The European Bank Asset Quality Review, an inconvenience, but for whom?
Reuters reported on a leaking source from the European Banking Authority who mentioned that Europe has set itself a “completely illusionary” timetable for the next round of bank health checks. An interesting Catch 22 thus ensues: adhering to a strict timetable would lead to cutting corners, thus endangering the reputations of European bank supervisors. Not-adhering to a strict timetable would perhaps improve the quality of the tests and reviews, but these then would be performed too late – with predictable reputation effects.
Apparently, the Asset Quality Review (AQR) is the cause of this untimely news. Last May, EBA chairman Andrea Enria explained that a proper AQR should be done before a credible stress test could be performed: “Concerns remain on asset quality and forbearance, which need to be addressed, this is also a necessary precondition for the credibility of the next EU-wide stress test.” We are now left with faint memories of the 2011 EU Capital exercise being the last stock-take performed on the robustness of European banks. Matters have not improved since Enria’s comments in May. This week, the ECB revealed that it did not have sufficient staff to carry out the AQR.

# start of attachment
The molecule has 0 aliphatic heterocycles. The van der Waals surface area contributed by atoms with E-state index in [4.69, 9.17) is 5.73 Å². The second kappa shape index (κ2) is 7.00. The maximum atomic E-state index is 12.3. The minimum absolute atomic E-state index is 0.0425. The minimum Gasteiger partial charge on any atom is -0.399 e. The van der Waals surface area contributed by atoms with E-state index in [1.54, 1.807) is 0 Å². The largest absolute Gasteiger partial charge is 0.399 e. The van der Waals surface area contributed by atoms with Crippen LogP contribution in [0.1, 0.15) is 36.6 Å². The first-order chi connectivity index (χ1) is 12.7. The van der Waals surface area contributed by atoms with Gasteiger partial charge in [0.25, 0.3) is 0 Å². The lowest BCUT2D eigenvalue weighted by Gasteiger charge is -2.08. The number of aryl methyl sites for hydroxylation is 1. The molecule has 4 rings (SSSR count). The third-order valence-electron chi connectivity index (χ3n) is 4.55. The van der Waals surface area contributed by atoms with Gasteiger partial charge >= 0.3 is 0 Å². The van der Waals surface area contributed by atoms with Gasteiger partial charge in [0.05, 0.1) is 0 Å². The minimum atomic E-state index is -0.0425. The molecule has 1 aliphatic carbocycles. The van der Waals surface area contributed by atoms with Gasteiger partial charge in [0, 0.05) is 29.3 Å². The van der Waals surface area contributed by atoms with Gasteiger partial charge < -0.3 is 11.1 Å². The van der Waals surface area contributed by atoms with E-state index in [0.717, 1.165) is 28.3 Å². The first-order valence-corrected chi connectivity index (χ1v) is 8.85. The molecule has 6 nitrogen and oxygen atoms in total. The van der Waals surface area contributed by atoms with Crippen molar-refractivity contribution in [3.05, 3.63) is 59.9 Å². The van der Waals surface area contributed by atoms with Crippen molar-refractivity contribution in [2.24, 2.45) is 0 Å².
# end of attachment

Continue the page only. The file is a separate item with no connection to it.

However, a lack of time and a shortage of staff are not the real problem. Unlike the demotivator below, I don’t think that incompetence is the main cause of the delays.
The AQR is particularly inconvenient for the audit profession.
The AQR will second-guess bank auditors. Auditors should check the quality of assets routinely; be it shop inventory or bank loans. However, from the outset the idea was that the AQR should be done by independent parties. That excludes the audit profession. But even if auditors were considered for the AQR, then still it would be second guessing of their own work or work of a colleague. National supervisors would not happily sign up for the AQR either. Bank supervisors rely on auditors, and it makes no sense to bite the hand that feeds and vets crucial information.
This European second-guessing would make sense. See my blog post from some weeks ago on the lack of progress made by the audit profession on the development of a model that writes down low-quality assets. The audit profession has been dragging its feet for more than five years on impairments. It may therefore make sense to hire outside consultants to perform the AQR. My guess is that the likes of BlackRock, Pimco, and Oliver Wyman would welcome the invite and … deliver on time.